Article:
Interview: Indigenous innovation key for China to avoid middle income trap, says U.S. economist

Source: Xinhua| 2018-12-27 17:36:05|Editor: Yamei
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NEW YORK, Dec. 27 (Xinhua) -- Indigenous innovation is the key for Beijing to avoid the middle income trap that most developing economies face, said a U.S. economist.

"China needs to maintain its momentum as an innovator. This is the point in the development cycle right now where China has hit the middle income threshold, call it 18,000 U.S. dollars per year per capita, where most developing economies struggle," said Stephen Roach, senior fellow at Yale University's Jackson Institute for Global Affairs, in a recent interview with Xinhua.

"The key to avoiding the middle income trap is to shift from importing technology and innovation of others to doing it yourself, indigenous innovation," said Roach, who is also the former chairman of Morgan Stanley Asia.

The indigenous innovation is largely being done by an impressive population of Chinese researchers, scientists and other entrepreneurs. They're having considerable success, he added.

In looking back on its extraordinary accomplishments since 1978, China has "much to be proud of in celebrating this year's 40-year milestone on the road to economic development," he said.

"This milestone should be viewed as more of an intermediate stop on a long journey rather than a final destination. In essence, China is now at a pivotal transition point between the economic take-off of a poor nation and the sustained growth of a moderately well-off society," Roach said.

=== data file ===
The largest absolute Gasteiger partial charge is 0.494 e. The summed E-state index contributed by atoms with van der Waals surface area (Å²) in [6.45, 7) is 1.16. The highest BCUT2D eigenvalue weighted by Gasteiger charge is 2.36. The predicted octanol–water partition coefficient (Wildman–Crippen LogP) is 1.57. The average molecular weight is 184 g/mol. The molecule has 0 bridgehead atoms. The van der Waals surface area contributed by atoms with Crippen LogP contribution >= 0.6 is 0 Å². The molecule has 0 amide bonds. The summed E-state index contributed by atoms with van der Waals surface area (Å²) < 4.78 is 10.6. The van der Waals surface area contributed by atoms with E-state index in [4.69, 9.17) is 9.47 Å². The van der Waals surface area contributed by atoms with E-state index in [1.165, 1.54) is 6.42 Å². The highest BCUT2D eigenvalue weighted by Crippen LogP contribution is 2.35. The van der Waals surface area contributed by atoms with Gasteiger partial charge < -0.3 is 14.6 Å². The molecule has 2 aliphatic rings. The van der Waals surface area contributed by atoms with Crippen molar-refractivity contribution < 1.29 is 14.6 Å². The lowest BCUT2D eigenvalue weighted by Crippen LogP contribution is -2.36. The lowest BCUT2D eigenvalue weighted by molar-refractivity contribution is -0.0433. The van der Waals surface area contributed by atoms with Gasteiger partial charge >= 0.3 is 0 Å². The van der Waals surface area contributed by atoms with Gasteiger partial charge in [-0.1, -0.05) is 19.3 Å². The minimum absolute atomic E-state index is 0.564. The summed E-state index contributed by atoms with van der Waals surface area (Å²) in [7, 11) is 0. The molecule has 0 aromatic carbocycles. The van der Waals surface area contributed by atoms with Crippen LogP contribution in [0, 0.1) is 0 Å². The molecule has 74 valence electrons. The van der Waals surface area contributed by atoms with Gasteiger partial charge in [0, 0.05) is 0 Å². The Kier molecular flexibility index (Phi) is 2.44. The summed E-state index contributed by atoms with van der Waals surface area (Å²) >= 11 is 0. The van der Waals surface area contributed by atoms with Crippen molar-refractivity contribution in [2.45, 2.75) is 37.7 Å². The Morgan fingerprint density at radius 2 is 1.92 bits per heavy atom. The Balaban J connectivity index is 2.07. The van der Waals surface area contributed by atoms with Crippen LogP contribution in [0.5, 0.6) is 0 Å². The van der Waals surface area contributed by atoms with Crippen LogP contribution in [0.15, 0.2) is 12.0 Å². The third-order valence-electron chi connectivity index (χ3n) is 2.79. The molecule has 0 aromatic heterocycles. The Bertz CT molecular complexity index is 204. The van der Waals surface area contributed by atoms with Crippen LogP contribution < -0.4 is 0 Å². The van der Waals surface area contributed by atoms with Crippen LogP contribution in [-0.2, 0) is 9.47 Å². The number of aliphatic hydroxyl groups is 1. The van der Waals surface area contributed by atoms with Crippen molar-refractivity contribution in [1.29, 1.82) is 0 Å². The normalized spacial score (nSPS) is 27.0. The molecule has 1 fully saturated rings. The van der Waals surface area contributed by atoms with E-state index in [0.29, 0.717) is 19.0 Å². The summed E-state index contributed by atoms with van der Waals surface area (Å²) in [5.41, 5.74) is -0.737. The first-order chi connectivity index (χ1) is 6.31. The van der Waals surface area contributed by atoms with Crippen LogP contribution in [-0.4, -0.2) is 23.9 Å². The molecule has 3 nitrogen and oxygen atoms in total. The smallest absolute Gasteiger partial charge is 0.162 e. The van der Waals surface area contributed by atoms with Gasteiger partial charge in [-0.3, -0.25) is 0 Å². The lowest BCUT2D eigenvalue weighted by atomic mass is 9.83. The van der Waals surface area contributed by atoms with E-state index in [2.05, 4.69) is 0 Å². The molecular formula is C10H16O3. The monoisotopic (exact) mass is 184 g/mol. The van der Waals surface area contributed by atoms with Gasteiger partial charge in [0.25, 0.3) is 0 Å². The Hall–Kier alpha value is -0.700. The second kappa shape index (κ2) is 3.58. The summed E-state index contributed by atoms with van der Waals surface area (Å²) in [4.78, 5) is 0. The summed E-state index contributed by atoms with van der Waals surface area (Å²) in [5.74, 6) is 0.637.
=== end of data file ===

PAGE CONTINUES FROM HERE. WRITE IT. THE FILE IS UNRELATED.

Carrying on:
China's focus on indigenous innovation through efforts in sectors of manufacturing and services should be viewed as "important strategies to enable this innovations-based avoidance of the middle-income trap," he said.

The United States should not view China's technological ambitions as a major threat to America's own, Roach said.

"Like it or not, however, state-directed industrial policies have long been prevalent throughout the world - from Japan and Germany to America's own military-industrial complex. China is hardly the outlier that Washington claims," he said.

On the U.S.-China trade relations, the economist said that the U.S. should view China's consumer-led reforms as "a distinct positive - the creation of the world's largest new market of domestic consumption."

"A bilateral investment treaty between the two nations that focuses on market access should be an urgent priority to ensure cross-market opportunities between the two largest economies in the world," he said.

China ranks 27th in the world's most competitive economies list, up from last year's 28th, according to a report released by the World Economic Forum (WEF) in September. China was at 46th when the WEF annual report was launched in 2004.